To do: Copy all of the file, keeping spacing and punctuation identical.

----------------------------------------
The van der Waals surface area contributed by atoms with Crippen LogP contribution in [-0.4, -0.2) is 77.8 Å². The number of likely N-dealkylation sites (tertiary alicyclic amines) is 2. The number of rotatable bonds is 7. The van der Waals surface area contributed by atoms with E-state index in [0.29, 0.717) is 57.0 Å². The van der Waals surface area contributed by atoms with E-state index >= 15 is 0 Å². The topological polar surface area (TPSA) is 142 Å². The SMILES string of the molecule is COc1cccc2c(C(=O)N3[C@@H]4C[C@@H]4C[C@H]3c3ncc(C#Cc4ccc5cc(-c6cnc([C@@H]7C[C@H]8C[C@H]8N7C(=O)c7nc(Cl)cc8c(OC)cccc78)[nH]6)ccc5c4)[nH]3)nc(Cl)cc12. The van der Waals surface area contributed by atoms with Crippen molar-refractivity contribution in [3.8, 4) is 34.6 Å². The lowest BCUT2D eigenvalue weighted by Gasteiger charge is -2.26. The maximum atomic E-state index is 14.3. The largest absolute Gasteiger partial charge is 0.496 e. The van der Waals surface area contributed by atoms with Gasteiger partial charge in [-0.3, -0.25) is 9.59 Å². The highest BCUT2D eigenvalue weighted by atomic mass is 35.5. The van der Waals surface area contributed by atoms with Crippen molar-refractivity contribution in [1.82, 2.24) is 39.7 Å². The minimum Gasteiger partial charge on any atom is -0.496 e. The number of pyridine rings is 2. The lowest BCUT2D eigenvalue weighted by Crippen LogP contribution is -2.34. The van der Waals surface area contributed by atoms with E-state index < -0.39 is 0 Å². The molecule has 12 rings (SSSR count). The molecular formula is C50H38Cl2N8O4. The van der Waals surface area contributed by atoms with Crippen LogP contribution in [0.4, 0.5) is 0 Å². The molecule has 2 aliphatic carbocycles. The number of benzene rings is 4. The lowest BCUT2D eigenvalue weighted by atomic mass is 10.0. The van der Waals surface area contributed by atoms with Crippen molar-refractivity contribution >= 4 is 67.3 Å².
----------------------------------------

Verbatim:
The van der Waals surface area contributed by atoms with Crippen LogP contribution in [-0.4, -0.2) is 77.8 Å². The number of likely N-dealkylation sites (tertiary alicyclic amines) is 2. The number of rotatable bonds is 7. The van der Waals surface area contributed by atoms with E-state index in [0.29, 0.717) is 57.0 Å². The van der Waals surface area contributed by atoms with E-state index >= 15 is 0 Å². The topological polar surface area (TPSA) is 142 Å². The SMILES string of the molecule is COc1cccc2c(C(=O)N3[C@@H]4C[C@@H]4C[C@H]3c3ncc(C#Cc4ccc5cc(-c6cnc([C@@H]7C[C@H]8C[C@H]8N7C(=O)c7nc(Cl)cc8c(OC)cccc78)[nH]6)ccc5c4)[nH]3)nc(Cl)cc12. The van der Waals surface area contributed by atoms with Crippen molar-refractivity contribution in [3.8, 4) is 34.6 Å². The lowest BCUT2D eigenvalue weighted by Gasteiger charge is -2.26. The maximum atomic E-state index is 14.3. The largest absolute Gasteiger partial charge is 0.496 e. The van der Waals surface area contributed by atoms with Gasteiger partial charge in [-0.3, -0.25) is 9.59 Å². The highest BCUT2D eigenvalue weighted by atomic mass is 35.5. The van der Waals surface area contributed by atoms with Crippen molar-refractivity contribution in [1.82, 2.24) is 39.7 Å². The minimum Gasteiger partial charge on any atom is -0.496 e. The number of pyridine rings is 2. The lowest BCUT2D eigenvalue weighted by Crippen LogP contribution is -2.34. The van der Waals surface area contributed by atoms with E-state index < -0.39 is 0 Å². The molecule has 12 rings (SSSR count). The molecular formula is C50H38Cl2N8O4. The van der Waals surface area contributed by atoms with Crippen LogP contribution in [0.4, 0.5) is 0 Å². The molecule has 2 aliphatic carbocycles. The number of benzene rings is 4. The lowest BCUT2D eigenvalue weighted by atomic mass is 10.0. The van der Waals surface area contributed by atoms with Crippen molar-refractivity contribution >= 4 is 67.3 Å².